It’s better for the industry and vendors like HP to be open about the systems they are using and any vulnerabilities they find as otherwise governments will be forced to step into the space, warns Edmund. “The absence of standards lets things percolate too long.”

Edmund’s point about proprietary and old software are important aspects in the entire Internet of Things security discussion. That there will be billions of devices ranging from network printers to traffic cameras and connected kettles running antiquated software is a problem the entire IT industry will have to manage.

When your networked is hacked

The day’s final session was a panel featuring Simon Piff, Managing Director ANZ for IDC; Carl Woerndle, Executive Director of Elevate Security; Hugh Ujhazy, Associate Vice President, IoT Practice Lead, IDC APeJ and Edmund Wingate.

Carl was the proprietor of Distributed IT, an Australian domain registrar that was spectacularly hacked in 2011. The damage done to the business was so debilitating that it eventually forced the company out of business.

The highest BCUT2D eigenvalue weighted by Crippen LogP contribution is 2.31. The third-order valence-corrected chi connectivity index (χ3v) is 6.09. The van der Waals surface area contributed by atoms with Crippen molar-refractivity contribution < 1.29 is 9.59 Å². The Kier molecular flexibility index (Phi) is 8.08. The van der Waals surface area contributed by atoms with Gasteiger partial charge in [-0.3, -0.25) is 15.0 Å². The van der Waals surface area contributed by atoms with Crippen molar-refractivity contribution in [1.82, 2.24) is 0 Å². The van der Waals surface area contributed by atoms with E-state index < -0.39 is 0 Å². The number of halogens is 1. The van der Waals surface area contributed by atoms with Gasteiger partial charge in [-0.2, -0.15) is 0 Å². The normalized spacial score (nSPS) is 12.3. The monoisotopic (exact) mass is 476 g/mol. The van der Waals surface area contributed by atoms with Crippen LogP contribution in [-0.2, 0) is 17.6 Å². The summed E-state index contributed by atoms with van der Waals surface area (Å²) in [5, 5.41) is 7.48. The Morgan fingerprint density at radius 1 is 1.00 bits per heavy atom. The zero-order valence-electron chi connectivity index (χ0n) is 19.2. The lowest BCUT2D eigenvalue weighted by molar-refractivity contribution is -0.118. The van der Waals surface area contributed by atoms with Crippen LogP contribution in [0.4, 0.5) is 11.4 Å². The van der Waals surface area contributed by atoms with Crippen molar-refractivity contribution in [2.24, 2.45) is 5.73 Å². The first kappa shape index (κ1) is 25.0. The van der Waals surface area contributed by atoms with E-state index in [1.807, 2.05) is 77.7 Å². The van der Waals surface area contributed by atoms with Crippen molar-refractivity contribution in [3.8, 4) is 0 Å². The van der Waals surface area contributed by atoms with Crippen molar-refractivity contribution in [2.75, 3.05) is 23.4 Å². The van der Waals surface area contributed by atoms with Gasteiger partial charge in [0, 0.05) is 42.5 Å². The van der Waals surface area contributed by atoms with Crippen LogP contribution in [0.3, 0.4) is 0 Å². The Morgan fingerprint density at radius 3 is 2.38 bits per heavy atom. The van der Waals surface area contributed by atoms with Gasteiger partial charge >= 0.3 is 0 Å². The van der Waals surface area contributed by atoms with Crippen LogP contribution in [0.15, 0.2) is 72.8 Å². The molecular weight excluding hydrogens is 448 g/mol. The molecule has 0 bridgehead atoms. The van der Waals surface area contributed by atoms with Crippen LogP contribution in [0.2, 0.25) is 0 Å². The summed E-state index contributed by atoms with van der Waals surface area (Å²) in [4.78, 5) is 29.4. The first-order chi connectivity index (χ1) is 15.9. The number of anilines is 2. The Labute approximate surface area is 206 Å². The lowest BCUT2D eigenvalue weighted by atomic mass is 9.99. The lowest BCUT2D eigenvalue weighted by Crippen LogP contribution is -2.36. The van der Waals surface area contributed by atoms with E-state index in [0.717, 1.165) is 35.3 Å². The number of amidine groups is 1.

The alleged perpetrator turned out to be an unemployed Australian truck driver with no formal  IT qualifications who had 700 other companies targeted. It’s a sobering lesson on how businesses are vulnerable.

Random attackers are the norm, Hugh Ujhazy pointed out, and ransomware is another factor which wasn’t widespread when Distributed IT was hacked.

Ujhazy sees Blockchain as the opportunity to rethink security. “We are on the cusp of changing the way we deal with devices and applications,” he says.

The consensus from the panel was all enterprise networks are vulnerable to inside threats – whether they are IoT devices like network printers, disaffected individuals, malware or hackers. For executives and boards, that’s an important message on how critical security is in the modern organisation.

Apr 212017
 

Every tech boom has its excesses and it’s hard to go past the Juicero as the most egregious of today’s mania.

A number of high profile investors, including Google’s venture capital arm, have poured $120 million dollars into the internet connected device that squeezes juice from pre-prepared pouches of pulped fruit and vegetables.

Bloomberg found the devices don’t a great deal as the juice can be squeezed out of the packs by hand, which is just as well given the microchipped pulp containers can be disabled by the manufacturer.